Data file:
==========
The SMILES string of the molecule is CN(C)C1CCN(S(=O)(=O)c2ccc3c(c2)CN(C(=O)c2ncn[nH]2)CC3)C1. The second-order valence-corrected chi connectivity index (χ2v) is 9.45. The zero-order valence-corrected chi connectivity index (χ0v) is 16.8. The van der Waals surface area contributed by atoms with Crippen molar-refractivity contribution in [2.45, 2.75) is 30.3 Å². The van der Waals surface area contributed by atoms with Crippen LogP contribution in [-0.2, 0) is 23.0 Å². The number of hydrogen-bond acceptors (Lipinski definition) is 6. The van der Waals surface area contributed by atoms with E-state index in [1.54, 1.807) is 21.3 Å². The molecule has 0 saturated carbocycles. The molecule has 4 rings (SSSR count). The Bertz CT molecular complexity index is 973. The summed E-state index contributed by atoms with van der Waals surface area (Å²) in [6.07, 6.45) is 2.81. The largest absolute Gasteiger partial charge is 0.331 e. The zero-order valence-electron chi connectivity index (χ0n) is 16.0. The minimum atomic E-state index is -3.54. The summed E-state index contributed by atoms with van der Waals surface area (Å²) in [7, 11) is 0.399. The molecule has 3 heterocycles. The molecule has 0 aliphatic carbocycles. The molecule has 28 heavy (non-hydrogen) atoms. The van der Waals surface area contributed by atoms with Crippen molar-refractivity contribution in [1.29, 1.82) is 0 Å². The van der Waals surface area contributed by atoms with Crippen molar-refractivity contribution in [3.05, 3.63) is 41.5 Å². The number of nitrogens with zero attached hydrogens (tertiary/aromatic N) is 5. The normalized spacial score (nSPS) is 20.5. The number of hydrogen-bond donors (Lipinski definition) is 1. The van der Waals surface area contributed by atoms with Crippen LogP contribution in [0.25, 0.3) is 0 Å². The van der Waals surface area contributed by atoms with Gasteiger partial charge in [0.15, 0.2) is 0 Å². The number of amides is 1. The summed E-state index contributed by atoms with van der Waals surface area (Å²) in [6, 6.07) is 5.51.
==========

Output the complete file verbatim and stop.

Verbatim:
The SMILES string of the molecule is CN(C)C1CCN(S(=O)(=O)c2ccc3c(c2)CN(C(=O)c2ncn[nH]2)CC3)C1. The second-order valence-corrected chi connectivity index (χ2v) is 9.45. The zero-order valence-corrected chi connectivity index (χ0v) is 16.8. The van der Waals surface area contributed by atoms with Crippen molar-refractivity contribution in [2.45, 2.75) is 30.3 Å². The van der Waals surface area contributed by atoms with Crippen LogP contribution in [-0.2, 0) is 23.0 Å². The number of hydrogen-bond acceptors (Lipinski definition) is 6. The van der Waals surface area contributed by atoms with E-state index in [1.54, 1.807) is 21.3 Å². The molecule has 0 saturated carbocycles. The molecule has 4 rings (SSSR count). The Bertz CT molecular complexity index is 973. The summed E-state index contributed by atoms with van der Waals surface area (Å²) in [6.07, 6.45) is 2.81. The largest absolute Gasteiger partial charge is 0.331 e. The zero-order valence-electron chi connectivity index (χ0n) is 16.0. The minimum atomic E-state index is -3.54. The summed E-state index contributed by atoms with van der Waals surface area (Å²) in [7, 11) is 0.399. The molecule has 3 heterocycles. The molecule has 0 aliphatic carbocycles. The molecule has 28 heavy (non-hydrogen) atoms. The van der Waals surface area contributed by atoms with Crippen molar-refractivity contribution in [1.29, 1.82) is 0 Å². The van der Waals surface area contributed by atoms with Crippen molar-refractivity contribution in [3.05, 3.63) is 41.5 Å². The number of nitrogens with zero attached hydrogens (tertiary/aromatic N) is 5. The normalized spacial score (nSPS) is 20.5. The number of hydrogen-bond donors (Lipinski definition) is 1. The van der Waals surface area contributed by atoms with Crippen LogP contribution in [0.25, 0.3) is 0 Å². The van der Waals surface area contributed by atoms with Gasteiger partial charge in [0.15, 0.2) is 0 Å². The number of amides is 1. The summed E-state index contributed by atoms with van der Waals surface area (Å²) in [6, 6.07) is 5.51.